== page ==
M Night Shyamalan is a man who can produce as many hits as he misses. Split and Sixth Sense stand firm as definitive hits, while The Happening and After Earth are definitive stinkers. Neither hit nor stinker after Knock at the Cabin. Instead, it operates somewhere in the frustrating gray area of mediocrity, with as many positives as negatives.
The premise is very simple and in line with the home invasion thrillers we’ve seen a few times before, but in true Shyamalan style with a bit of a twist. The film opens and we are immediately introduced to a lovely girl who collects grasshoppers named Wen. He’s on vacation with his dads, Eric and Andrew.
When Wen is approached by Leonard, a magnificent mountain of muscle, he promises to be his friend, but must be let into his cabin with his friends armed with intimidating weapons. It soon becomes clear that this is no simple invasion (nor are these Jehovah’s Witnesses, as Andrew and Eric comically suggest).
Leonard informs the family that they must make an impossible choice to prevent the apocalypse from destroying all life on this planet. Are they telling the truth? Or is it a big, elaborate hoax?
These questions bounce around during the 100-minute runtime and are answered as the final act approaches, albeit with considerable uncertainty and a rather rushed final act. This ambiguity is actually one of the film’s stronger points, though its pedestrian tone and flat characterization keep this from being a better watch.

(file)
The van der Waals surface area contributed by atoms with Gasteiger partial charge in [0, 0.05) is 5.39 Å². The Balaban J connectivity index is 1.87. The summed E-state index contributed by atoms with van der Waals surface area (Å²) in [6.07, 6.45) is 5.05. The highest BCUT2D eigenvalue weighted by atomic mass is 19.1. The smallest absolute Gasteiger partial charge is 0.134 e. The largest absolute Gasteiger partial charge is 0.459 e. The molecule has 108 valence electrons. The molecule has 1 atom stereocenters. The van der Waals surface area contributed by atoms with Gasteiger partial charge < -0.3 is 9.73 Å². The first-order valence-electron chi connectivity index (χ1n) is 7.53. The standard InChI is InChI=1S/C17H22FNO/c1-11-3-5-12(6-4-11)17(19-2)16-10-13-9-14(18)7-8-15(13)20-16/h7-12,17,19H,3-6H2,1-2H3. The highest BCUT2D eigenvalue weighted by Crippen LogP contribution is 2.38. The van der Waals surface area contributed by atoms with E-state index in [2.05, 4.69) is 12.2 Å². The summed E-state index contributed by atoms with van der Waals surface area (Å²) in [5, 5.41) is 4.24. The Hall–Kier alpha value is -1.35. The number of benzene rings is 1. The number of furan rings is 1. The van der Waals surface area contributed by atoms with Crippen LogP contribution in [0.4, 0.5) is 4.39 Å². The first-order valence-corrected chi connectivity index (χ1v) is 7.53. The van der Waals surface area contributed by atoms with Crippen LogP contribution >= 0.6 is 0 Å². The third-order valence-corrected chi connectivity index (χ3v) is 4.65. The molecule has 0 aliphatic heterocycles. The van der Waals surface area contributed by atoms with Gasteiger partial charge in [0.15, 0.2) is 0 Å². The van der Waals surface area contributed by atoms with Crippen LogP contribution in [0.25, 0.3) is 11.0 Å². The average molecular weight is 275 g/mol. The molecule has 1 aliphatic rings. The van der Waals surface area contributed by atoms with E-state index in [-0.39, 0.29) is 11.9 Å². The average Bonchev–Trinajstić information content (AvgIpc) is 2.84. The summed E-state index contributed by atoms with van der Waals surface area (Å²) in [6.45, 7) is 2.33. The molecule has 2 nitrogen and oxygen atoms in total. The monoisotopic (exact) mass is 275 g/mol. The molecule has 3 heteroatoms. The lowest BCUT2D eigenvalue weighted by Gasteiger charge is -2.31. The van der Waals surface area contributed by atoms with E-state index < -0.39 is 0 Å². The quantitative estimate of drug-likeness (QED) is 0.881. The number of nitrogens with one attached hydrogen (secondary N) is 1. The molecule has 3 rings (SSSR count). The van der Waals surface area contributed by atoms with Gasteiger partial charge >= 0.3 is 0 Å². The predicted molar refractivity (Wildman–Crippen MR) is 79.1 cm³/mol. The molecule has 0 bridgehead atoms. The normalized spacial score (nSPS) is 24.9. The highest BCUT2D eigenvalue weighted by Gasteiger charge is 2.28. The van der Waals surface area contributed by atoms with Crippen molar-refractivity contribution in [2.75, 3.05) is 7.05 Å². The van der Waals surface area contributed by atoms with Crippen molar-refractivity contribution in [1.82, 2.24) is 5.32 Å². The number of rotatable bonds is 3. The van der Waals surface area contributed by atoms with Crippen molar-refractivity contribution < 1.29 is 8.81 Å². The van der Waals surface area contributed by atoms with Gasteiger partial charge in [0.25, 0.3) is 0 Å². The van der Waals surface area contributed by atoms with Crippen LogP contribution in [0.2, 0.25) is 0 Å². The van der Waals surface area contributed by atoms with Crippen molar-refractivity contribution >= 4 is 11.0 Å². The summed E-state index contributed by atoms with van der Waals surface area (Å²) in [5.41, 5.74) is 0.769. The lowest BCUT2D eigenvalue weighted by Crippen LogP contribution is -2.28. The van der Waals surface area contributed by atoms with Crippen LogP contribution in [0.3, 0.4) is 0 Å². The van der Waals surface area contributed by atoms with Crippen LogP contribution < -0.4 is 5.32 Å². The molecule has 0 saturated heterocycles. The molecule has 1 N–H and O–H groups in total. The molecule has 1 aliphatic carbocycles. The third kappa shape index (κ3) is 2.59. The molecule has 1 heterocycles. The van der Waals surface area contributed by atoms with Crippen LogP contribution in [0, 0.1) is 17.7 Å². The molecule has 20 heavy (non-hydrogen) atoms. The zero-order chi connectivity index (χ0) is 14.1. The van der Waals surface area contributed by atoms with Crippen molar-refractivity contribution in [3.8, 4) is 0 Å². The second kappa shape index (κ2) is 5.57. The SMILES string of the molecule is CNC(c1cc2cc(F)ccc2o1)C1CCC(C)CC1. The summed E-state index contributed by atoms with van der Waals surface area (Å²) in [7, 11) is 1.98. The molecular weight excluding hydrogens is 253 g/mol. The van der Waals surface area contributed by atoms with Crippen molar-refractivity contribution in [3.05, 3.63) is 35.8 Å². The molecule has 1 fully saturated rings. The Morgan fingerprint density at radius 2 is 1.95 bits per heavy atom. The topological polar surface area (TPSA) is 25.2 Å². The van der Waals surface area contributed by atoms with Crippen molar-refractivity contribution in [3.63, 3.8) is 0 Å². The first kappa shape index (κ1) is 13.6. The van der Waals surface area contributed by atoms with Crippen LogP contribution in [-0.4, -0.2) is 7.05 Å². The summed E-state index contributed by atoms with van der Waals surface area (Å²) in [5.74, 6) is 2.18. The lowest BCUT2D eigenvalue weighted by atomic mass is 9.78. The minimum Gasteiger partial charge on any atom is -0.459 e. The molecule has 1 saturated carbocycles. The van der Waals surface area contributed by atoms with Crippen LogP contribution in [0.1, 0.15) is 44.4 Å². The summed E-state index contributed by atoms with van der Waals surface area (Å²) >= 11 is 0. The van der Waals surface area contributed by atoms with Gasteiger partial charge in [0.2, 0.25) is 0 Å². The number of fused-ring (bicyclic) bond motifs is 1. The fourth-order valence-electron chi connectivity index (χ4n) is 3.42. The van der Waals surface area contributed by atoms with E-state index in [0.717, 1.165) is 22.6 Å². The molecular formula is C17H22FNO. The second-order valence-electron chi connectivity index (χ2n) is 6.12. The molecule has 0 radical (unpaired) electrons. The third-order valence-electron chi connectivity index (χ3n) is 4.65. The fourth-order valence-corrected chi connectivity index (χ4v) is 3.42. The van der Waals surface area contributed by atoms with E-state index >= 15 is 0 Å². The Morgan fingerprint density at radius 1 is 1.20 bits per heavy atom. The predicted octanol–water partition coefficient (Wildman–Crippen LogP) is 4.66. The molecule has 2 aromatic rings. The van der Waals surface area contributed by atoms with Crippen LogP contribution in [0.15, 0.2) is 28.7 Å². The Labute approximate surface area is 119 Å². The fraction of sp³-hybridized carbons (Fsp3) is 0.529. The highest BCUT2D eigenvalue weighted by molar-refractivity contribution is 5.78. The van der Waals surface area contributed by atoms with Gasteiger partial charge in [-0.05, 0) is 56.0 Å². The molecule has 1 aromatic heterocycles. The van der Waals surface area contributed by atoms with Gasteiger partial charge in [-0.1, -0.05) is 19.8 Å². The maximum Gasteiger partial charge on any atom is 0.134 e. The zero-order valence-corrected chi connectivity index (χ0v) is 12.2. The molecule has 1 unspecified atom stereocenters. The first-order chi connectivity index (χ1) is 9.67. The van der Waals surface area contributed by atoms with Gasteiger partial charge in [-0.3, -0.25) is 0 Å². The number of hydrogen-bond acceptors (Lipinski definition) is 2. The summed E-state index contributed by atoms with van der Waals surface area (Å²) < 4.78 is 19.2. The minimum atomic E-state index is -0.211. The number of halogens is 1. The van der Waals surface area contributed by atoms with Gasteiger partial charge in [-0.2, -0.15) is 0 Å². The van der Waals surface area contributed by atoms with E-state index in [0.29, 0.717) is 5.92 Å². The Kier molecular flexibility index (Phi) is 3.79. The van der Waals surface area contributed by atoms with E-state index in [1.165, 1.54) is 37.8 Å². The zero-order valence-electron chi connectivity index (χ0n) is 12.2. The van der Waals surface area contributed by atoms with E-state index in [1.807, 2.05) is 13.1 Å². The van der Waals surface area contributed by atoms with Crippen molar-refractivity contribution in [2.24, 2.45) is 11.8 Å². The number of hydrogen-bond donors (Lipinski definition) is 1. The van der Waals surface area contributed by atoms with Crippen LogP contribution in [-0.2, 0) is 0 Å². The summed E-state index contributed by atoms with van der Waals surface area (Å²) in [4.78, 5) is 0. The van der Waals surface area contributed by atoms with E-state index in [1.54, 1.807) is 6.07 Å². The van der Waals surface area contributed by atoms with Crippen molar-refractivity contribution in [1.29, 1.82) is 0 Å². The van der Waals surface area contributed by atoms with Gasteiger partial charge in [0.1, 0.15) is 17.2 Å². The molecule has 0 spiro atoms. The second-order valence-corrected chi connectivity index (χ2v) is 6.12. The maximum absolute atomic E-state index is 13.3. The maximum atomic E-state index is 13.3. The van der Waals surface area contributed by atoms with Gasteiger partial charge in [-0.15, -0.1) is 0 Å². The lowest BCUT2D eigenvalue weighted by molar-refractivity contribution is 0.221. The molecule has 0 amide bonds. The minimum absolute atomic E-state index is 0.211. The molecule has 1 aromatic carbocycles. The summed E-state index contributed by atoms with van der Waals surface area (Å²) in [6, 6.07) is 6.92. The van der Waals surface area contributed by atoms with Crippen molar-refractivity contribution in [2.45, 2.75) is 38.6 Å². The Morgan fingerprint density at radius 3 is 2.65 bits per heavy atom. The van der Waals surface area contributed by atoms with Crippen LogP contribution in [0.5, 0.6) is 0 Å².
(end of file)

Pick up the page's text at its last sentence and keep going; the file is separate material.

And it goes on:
The biggest problem here, though, comes from the characters. There’s almost no build-up to the core ensemble, with characters constantly doling out exposition and talking about their traits rather than showing us. Expect a lot of dialogue about feelings and thoughts, while we’re told Andrew and Eric are very much in love… but despite a few revealing flashbacks during the runtime, not much is shown.
Knock at the Cabin in no way makes you feel like this couple is madly, deeply in love, as the characters would have you believe. It sticks out like a sore thumb given that we’re getting an epic love story in season three of HBO’s The Last Of Us , making the choice they have to strip these characters of the gravitas they need to truly feel.
I’m not going to spoil it here, but for anyone who’s read the book, the final act was changed for the big screen, but it wasn’t really done that well. Due to the aforementioned lack of character growth, everything that happens is kind of straight lines, drawn out of the plot, and then the credits roll.
As a B-movie thriller, Knock at the Cabin’s not a bad way to kill an hour and a half. It’s likely to cause controversy, especially about its ambiguous ending, which is always a good thing. Bautista’s acting is fantastic and really helps elevate this, but the frustrating lack of character growth for anyone, not to mention the tired character tropes and rushed finale, keep it from being a better watch.